HNBA Mourns the Loss of Adelfa Botello Callejo

Contact: Alba Cruz-Hacker
(202) 223-4777 

January 29, 2014


Washington, D.C. – The Hispanic National Bar Association (HNBA) mourns the loss of Dallas civil rights leader and respected attorney Adelfa Botello Callejo. For more than 30 years, Callejo was a civic leader and one of the most-respected Hispanic activists in the country.
“We express our sincerest condolences to the family of Adelfa Callejo, an incredible woman who had an immense impact on the civil rights community in the Dallas area and across the nation.”  said HNBA National President Miguel Alexander Pozo, Esq. ”For more than 30 years, Ms. Callejo inspired generations of Hispanic attorneys with her tireless energy and relentless efforts tackling issues of immigration reform, access to the legal process, and equality for the Latino community.” said Mr. Pozo. 
Ms. Callejo earned her law degree after taking night courses, and she became the first Hispanic female to graduate from Southern Methodist University Law School. Finding it difficult to find work after her graduation, she opened her own firm along with her husband, Bill Callejo. She began her career as an advocate for the disadvantaged, as an advocate for education equality, housing fairness, immigration, voting rights, and other social justice issues. In 2010, the State Bar of Texas named her a “Texas Legal Legend” as a testament to her many contributions to the legal community and the State of Texas.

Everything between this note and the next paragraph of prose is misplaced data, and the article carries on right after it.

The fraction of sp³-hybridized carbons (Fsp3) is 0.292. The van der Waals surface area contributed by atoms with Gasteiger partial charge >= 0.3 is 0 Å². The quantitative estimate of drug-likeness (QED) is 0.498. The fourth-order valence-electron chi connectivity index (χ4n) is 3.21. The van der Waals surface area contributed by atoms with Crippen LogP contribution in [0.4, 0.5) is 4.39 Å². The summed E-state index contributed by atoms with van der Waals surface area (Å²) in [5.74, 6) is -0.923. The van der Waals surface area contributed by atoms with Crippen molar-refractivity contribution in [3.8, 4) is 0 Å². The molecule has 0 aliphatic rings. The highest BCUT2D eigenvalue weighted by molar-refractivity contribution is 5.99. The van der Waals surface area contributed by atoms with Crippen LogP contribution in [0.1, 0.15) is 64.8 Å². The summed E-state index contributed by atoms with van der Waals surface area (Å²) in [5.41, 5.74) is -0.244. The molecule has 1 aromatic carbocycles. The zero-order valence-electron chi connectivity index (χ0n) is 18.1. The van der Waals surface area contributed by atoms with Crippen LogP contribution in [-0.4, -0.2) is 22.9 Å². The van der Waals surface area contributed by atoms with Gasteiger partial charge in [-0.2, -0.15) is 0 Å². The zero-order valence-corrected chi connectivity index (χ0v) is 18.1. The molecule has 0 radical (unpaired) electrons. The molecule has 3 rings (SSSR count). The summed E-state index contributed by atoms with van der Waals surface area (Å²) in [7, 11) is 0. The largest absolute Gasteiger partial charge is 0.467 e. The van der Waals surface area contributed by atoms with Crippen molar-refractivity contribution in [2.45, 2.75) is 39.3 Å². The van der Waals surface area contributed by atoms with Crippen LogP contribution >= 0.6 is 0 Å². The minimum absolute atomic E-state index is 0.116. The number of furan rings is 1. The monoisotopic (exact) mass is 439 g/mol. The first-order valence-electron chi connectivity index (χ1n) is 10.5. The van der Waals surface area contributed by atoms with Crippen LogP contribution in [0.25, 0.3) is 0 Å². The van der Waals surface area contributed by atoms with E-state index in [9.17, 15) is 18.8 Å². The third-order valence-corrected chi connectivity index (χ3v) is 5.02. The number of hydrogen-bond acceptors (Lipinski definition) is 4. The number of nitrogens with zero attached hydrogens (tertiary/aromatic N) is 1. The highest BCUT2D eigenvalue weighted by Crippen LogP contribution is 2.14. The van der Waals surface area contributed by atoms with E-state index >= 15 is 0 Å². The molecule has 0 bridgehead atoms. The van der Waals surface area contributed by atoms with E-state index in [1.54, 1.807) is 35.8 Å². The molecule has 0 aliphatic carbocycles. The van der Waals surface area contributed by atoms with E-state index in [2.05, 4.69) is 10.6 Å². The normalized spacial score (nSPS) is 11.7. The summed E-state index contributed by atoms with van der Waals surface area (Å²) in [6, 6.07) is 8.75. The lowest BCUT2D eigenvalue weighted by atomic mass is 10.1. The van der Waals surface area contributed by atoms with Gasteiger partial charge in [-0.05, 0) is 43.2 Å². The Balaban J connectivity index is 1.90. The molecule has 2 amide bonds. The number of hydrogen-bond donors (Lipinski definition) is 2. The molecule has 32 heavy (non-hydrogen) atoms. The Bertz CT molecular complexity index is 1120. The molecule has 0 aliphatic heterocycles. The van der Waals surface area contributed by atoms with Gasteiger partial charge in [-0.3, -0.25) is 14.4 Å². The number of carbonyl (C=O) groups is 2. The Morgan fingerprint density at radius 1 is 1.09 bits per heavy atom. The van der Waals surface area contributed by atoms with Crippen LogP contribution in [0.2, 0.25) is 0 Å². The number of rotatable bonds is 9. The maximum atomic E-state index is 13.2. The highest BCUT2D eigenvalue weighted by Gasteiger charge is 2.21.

Click Here to read more about the incredible life of Adelfa Callejo. 


About the Hispanic National Bar Association
The Hispanic National Bar Association (HNBA) is an incorporated, not-for-profit, national membership association that represents the interests of Hispanic attorneys, judges, law professors, legal assistants, law students, and legal professionals in the United States and its territories. Since 1972, the HNBA has acted as a force for positive change within the legal profession by creating opportunities for Hispanic lawyers and by helping generations of lawyers to succeed. The HNBA has also effectively advocated on issues of importance to the national Hispanic community. While we are proud of our accomplishments, we are mindful that our mission is as vital today as it was four decades ago, especially as the U.S. Hispanic population continues to grow. For more information, please visit